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Happy New You

A weight loss or fitness-related New Year's resolution is a powerful first step in the right direction, but remember that it's just that — a first step. Extra effort will be required to stay on track.

Article
Cassie Carriger
Photos
Betsy Dutcher
Posted
January 29, 2018

A new year brings with it an overwhelming excitement to get back on track. So, what happens as the temperatures continue to drop and motivation begins to fade? Suddenly, warm comfort food and cozying up inside sounds more appealing than that list of intentions you set for 2018.

By February the majority of people have already given up on their resolutions. It is important to remember it is a journey, not an overnight fix, especially when it comes to the most common of resolutions, weight loss and exercise. It’s helpful to envision your overall goal, but putting one foot in front of the other is easier than jumping in with two feet.

Also keep in mind that studies show that only about 8 percent of people who make resolutions actually find success sticking with them.

And if you’ve already thrown in the towel on your resolution and are looking to get back on track, you’ve come to the right place. Forgive yourself for your missteps, re-evaluate and perhaps even adjust your goals, maintain a positive outlook on the future, and try the following tips to get back on the path to success.

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Simplify your kitchen
The information regarding proper nutrition is endless, which can make eating healthy confusing. You should feel empowered, not overwhelmed by food and nutrition.

Yes, there is simplicity over the superfood craze. Here is the truth: simple, whole food ingredients are equally powerful as superfoods. There is no need to over-complicate food or your grocery list. A nourishing, healthy meal does not need to break the bank with a lengthy list of ingredients you cannot pronounce.

Here are the four categories to live by, whether making a smoothie, a hearty home-cooked dinner, or eating out: fibers, fats, proteins, and greens.

Fiber: Moves food through our digestive system. Fiber helps control sugar levels, removes toxins from the body, helps maintain bowel health, lowers cholesterol, has anti-inflammatory properties, and aids in achieving a healthy weight.

Fat: Necessary for brain function, hormone balance and production, and cell development. Fat curbs cravings, which will help you feel full between meals. Consuming fat maximizes loss of stored body fat (ketosis), hydrates cells, slows digestion, increases satiety, makes us feel calmer and more relaxed.

Protein: The building block of your muscles and other cells. A source of amino acids, contains B vitamins that aid in overall food absorption, and signals to your brain that you are full.

Keep in mind that studies show that only about 8 percent of people who make resolutions actually find success sticking with them. (Photo: Betsy Dutcher)
Keep in mind that studies show that only about 8 percent of people who make resolutions actually find success sticking with them. (Photo: Betsy Dutcher)

Greens: Produce antioxidants that repair environmental cell damage. They also serve as anti-inflammatory and detoxification agents as well as offer medicinal properties for healing and overall gut health.

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Simplify your workout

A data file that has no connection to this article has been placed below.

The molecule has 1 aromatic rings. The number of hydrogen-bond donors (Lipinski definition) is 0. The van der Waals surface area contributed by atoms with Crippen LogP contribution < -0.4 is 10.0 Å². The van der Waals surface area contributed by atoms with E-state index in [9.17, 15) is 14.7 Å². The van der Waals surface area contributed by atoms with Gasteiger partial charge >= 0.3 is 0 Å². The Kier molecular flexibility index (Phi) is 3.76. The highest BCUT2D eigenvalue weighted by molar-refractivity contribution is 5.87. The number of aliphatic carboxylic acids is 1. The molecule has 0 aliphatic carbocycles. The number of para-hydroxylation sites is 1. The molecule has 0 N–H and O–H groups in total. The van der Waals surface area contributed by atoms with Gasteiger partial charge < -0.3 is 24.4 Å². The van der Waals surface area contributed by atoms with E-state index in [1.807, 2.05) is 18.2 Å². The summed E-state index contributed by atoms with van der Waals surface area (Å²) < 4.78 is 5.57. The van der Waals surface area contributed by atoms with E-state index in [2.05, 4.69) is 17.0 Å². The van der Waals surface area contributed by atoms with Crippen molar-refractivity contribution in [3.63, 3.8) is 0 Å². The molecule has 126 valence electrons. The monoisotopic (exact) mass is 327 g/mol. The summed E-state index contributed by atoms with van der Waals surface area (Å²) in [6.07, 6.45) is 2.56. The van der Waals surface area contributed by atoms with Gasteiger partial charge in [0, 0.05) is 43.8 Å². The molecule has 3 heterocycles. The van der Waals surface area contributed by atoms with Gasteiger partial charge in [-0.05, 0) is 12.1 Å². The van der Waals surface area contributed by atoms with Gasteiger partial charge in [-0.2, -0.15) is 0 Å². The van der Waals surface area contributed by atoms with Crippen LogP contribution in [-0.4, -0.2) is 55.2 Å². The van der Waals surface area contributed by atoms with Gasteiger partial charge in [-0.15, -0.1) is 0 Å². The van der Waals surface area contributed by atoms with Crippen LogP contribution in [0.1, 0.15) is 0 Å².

This year is all about getting back to basics, and ditching the workout drama. Enough already with the fitness apps and trackers.

Here are some helpful guidelines:

  • Focus on fitness routines that require little to no equipment. Yoga or high intensity interval training (HIIT) are simple. HIIT workouts consist of short bursts of high intensity exercise, followed by a short period of rest, or recovery, and can take less than 30 minutes from start to finish.
  • Join a group exercise class. Exercising together beats exercising alone. Working toward a common fitness goal can make a big difference in being able to stick with a routine.
  • Plan your workout days ahead of time. Determine the days and times that best fit your schedule. It is easier to stay consistent in reaching your fitness goals once you have incorporated your workout days into your weekly schedule.
  • Keep your gym bag packed. Whether working out at home or in the gym, keeping everything you need packed and ready will eliminate searching for headphones, gym shoes, and fitness gear, which can put you behind schedule and cause you to lose motivation.

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Simplify your schedule
Create space. Do not overload your calendar or fall victim to the desire to fill the blank spaces in your schedule. Leave that space as “room to breathe.”

Set realistic intentions, include a time frame, and write them down. Keep your goals simple and attainable. Goals should still be goals — things you strive for and push yourself to achieve. But setting realistic goals will help you manage your own expectations and build self-confidence.

Set aside time each month to re-evaluate your goals and track your progress. Goals change, and it is important to remember that your intentions are not a rigid list to follow. By identifying your goals, following up in ways that are attainable, you will be taking micro steps toward creating lifelong habits.

Pushing yourself to achieve goals is a great way to building confidence and boost your self-esteem. Any time you show up for yourself, it is a small win, and will motivate you to keep moving forward. Each time you move forward toward your goal is a massive victory.

LOCATOR
The Fencerow
thefencerow.com
Get more grounded, simple and uncomplicated views and thoughts on food, fitness, style and beauty, lifestyle, and more from Cassie through her personal blog, The Fencerow.